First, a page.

Elon Musk made the headlines in the energy industry earlier this year, proposing a solution for the power supply crisis in South Australia, make the world’s largest battery. Tens of thousands of homes were being affected by blackouts due to lack of dispatchable generation capacity, and Elon Musk made a bold offer: Tesla would deliver a 100-MW and 129-MWh battery in less than 100 days or it would be free. The project is the largest of its kind globally as of November 2017, and it was delivered in only two months – well ahead of schedule.
Seeing the potential, industrial energy consumers in Australia are also deploying their own energy systems with combined renewable generation and battery storage. For example, GMA Garnet are deploying a 3-MW system for their mining facility in West Australia.
Most power networks in the world have a time of the day where demand increases sharply and remains high for a few hours, and it is necessary to have spare generation capacity with a fast response. This normally happens in the hours after sunset, when everyone is returning home and using all sorts of electrical appliances. The issue is even more challenging to manage when there is plenty of solar generation capacity, since the power network operator must handle the loss of solar power after sunset combined with the peak in demand.
The conventional approach is to use gas-fired power or hydroelectricity, since both offer a fast response. However, hydroelectricity requires a river with a suitable site for a reservoir, while natural gas has unstable prices that can lead to expensive tariffs – this is exactly what happened in South Australia.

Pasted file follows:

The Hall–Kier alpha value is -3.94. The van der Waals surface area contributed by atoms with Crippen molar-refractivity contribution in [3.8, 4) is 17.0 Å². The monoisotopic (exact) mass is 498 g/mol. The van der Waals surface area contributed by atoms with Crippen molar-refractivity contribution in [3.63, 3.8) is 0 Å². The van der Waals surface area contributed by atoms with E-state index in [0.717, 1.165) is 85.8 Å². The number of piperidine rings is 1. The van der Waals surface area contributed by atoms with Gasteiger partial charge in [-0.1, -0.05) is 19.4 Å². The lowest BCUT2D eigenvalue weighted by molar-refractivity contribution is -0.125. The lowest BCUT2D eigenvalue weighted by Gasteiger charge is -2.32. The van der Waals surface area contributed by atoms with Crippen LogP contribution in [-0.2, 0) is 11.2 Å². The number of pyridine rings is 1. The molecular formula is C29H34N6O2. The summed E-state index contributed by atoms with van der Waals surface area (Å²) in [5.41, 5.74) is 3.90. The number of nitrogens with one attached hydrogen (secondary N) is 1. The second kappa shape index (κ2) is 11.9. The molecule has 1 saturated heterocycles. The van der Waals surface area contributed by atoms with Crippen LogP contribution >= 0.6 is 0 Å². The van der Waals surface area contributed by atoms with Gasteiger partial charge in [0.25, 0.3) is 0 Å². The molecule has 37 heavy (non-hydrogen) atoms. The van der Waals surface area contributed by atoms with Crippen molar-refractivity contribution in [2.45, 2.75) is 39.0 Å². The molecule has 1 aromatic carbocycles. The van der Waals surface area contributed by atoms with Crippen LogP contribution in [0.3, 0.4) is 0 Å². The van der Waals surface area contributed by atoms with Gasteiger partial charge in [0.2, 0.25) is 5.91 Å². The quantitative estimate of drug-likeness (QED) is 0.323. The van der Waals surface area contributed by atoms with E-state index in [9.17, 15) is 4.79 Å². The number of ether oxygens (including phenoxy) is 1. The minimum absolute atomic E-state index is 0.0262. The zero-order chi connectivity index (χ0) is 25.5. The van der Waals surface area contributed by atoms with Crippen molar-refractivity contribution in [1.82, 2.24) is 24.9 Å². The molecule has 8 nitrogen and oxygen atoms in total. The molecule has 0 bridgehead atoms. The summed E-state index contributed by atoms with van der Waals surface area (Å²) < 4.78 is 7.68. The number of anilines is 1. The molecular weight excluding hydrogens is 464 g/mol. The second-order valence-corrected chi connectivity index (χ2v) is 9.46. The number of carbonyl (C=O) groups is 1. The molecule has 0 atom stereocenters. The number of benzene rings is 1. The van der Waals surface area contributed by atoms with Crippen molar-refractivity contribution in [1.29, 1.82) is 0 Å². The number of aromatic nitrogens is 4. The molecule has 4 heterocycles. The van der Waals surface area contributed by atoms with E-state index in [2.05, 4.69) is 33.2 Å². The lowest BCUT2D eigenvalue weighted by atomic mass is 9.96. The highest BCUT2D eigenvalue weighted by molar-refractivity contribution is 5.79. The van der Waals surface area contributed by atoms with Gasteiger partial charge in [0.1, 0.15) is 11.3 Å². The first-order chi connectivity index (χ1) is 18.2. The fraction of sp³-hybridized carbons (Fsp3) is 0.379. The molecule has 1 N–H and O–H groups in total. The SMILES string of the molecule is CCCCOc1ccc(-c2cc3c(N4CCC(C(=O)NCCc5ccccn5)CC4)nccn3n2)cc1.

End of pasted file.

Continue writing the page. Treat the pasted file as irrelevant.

Batteries have been held back by their cost, but they are already becoming competitive in places with expensive electricity. Some of the best examples are Australia, California in the US, and many island nations.
When compared with gas peaker plants, batteries have three distinct advantages:
Another advantage of batteries it that they are viable as centralized installations or as a complement for distributed solar power systems. In addition, multiple batteries can be linked through the Internet and controlled, even if they are spread across many buildings, to optimize their storage capacity. This way, the control system can manage the available storage capacity to improve the power supply reliability.
Batteries and solar power can achieve synergy because they have two similar features: a modular design that allows any installation size, and flexibility to operate under a wide range of site conditions.
Cameron Quin has been heavily involved in business development from an early age. After founding and selling two online companies, Cameron found a strong passion for renewables and the opportunities it brings for the commercial and industrial sector. Sharing the possibilities of solar and the knowledge from the Solar Bay team is his favourite pastime.